FIRE INSURANCE WATCHMAN.-In the written application for insurance of a mill against fire, the applicant, in answering the questions whether the mill was ever left alone, and whether there was a watchman in it during the night, said: "No regular watchman, but one or two hands sleep in the mill." By a stipulation in the same instrument, the applicant "warrants, covenants and agrees to and with " the insurer, that his statements therein are a full, true, and just exposition of all the facts and circumstances, condition, situation and value of the property," and are "offered as a basis of the insurance requested," and are "made a special warranty," etc. The policy stipulated that it should be avoided by any false representation by the assured of the condition, situation and occupancy of the property, or any omission to make known every fact material to the risk. Held, that in view of these stipulations, the answer above recited was an express warranty by the assured that one or two of his employees lodged in the mill each night; and was also a promissory and continuing undertaking, which bound him to a substantial compliance with its terms during the life of the policy. 2. After stating that the lubricating oil used in the mill was whale oil, the applicant, by the printed form of the application, was asked to agree, and did agree, that no lubricating oil should be used which was "mixed with or composed of petroleum, or any kind of earth or coal oils." Held, that this addition of an express promise as to the future use of oil, will not prevent the answer above recited touching a watchman, from being regarded as a promissory undertaking. [3 LYON, J., is of opinion that if the statement as to watchmen be regarded as merely a representation, and not a warranty, it was still promissory and continuing, and a failure to keep it good, material to the risk, would defeat a recovery on the policy.] 4. Where delivery of a policy is prevented by failure of the assured to pay the premium, the application for such policy and its delivery are regarded in law as contemporaneous acts; and warranties in the application, or representations therein material to the risk, must at least be true at the time of such delivery, or they will avoid the, policy. 5. The application was made December 3d, and, from delay of the applicant to pay the premium,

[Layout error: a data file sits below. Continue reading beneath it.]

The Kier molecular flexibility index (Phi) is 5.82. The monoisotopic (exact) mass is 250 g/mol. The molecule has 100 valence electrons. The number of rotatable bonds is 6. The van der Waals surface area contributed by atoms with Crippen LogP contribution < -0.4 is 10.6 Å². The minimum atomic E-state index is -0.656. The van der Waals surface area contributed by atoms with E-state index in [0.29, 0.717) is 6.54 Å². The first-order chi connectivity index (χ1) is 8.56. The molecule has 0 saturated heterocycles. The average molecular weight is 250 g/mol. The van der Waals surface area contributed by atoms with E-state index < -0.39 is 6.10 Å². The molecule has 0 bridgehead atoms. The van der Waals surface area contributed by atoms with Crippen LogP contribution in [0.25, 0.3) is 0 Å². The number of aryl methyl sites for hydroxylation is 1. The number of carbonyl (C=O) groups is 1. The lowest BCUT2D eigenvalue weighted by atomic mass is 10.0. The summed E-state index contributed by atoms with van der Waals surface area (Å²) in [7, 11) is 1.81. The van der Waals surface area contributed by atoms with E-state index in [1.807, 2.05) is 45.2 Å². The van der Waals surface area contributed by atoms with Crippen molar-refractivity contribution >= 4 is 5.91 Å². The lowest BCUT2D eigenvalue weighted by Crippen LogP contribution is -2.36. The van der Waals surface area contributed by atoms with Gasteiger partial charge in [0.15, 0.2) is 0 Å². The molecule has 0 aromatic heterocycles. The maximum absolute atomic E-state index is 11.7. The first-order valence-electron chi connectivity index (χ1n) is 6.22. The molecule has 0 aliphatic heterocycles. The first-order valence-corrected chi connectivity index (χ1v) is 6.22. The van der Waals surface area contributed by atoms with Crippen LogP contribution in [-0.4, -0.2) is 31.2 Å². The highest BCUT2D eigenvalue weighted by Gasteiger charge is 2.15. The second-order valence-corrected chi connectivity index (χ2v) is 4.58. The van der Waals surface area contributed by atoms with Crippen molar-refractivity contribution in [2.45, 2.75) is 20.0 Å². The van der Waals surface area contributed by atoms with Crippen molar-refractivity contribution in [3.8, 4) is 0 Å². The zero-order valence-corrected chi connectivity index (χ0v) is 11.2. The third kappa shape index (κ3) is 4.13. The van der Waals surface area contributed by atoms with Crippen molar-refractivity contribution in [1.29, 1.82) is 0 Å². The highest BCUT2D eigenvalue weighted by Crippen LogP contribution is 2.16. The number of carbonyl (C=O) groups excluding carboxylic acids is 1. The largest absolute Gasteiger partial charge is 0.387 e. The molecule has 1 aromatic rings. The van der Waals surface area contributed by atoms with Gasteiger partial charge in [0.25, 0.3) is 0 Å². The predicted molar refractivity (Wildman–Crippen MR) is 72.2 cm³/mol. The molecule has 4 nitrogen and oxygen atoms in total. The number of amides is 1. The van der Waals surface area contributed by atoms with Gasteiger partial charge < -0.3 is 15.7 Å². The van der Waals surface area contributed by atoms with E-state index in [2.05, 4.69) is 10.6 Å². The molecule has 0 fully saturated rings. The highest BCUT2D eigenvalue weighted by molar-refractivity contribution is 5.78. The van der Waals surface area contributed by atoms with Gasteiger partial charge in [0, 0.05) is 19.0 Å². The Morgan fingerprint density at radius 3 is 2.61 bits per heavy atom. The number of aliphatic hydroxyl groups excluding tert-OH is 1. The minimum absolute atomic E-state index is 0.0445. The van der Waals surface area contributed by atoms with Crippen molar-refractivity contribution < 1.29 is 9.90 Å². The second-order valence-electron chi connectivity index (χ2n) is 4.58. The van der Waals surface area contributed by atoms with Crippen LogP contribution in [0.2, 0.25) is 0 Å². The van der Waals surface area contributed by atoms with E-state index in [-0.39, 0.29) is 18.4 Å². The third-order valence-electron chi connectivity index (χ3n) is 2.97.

the policy was not delivered until December 28th; no employee of the assured lodged in the mill at night after December 25th; and the mill was destroyed by fire several weeks later. Held, that there can be no recovery on the policy. The mere fact that the assured did not see the policy before he paid the premium is immaterial. Opinion by LYON, J. TAYLOR, J., dissenting.-Blumer v. Phoenix Ins. Co.